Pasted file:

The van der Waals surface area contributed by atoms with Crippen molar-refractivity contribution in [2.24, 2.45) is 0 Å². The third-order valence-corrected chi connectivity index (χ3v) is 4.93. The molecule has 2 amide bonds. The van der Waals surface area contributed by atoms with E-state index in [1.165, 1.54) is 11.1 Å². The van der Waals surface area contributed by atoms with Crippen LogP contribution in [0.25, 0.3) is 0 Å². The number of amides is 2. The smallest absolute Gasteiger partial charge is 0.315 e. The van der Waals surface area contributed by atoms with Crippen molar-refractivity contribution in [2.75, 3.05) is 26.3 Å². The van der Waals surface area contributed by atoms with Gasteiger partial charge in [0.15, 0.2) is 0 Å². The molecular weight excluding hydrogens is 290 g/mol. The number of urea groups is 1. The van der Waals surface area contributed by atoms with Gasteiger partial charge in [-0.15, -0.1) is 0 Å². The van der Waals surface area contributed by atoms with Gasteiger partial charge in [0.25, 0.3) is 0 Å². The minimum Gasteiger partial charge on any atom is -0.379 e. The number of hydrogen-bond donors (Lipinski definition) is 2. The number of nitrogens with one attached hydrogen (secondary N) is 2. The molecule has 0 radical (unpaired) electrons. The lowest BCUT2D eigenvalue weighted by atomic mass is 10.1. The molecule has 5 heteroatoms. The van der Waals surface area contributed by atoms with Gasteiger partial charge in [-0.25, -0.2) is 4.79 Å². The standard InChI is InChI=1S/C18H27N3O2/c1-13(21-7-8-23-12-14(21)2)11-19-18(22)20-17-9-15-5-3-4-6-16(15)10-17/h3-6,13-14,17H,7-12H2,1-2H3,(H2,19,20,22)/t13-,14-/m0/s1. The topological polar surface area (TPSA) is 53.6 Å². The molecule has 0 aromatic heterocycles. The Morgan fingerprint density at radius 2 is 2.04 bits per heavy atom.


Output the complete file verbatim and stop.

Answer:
The van der Waals surface area contributed by atoms with Crippen molar-refractivity contribution in [2.24, 2.45) is 0 Å². The third-order valence-corrected chi connectivity index (χ3v) is 4.93. The molecule has 2 amide bonds. The van der Waals surface area contributed by atoms with E-state index in [1.165, 1.54) is 11.1 Å². The van der Waals surface area contributed by atoms with Crippen LogP contribution in [0.25, 0.3) is 0 Å². The number of amides is 2. The smallest absolute Gasteiger partial charge is 0.315 e. The van der Waals surface area contributed by atoms with Crippen molar-refractivity contribution in [2.75, 3.05) is 26.3 Å². The van der Waals surface area contributed by atoms with Gasteiger partial charge in [0.15, 0.2) is 0 Å². The molecular weight excluding hydrogens is 290 g/mol. The number of urea groups is 1. The van der Waals surface area contributed by atoms with Gasteiger partial charge in [-0.15, -0.1) is 0 Å². The van der Waals surface area contributed by atoms with Gasteiger partial charge in [0.25, 0.3) is 0 Å². The minimum Gasteiger partial charge on any atom is -0.379 e. The number of hydrogen-bond donors (Lipinski definition) is 2. The number of nitrogens with one attached hydrogen (secondary N) is 2. The molecule has 0 radical (unpaired) electrons. The lowest BCUT2D eigenvalue weighted by atomic mass is 10.1. The molecule has 5 heteroatoms. The van der Waals surface area contributed by atoms with Gasteiger partial charge in [-0.25, -0.2) is 4.79 Å². The standard InChI is InChI=1S/C18H27N3O2/c1-13(21-7-8-23-12-14(21)2)11-19-18(22)20-17-9-15-5-3-4-6-16(15)10-17/h3-6,13-14,17H,7-12H2,1-2H3,(H2,19,20,22)/t13-,14-/m0/s1. The topological polar surface area (TPSA) is 53.6 Å². The molecule has 0 aromatic heterocycles. The Morgan fingerprint density at radius 2 is 2.04 bits per heavy atom.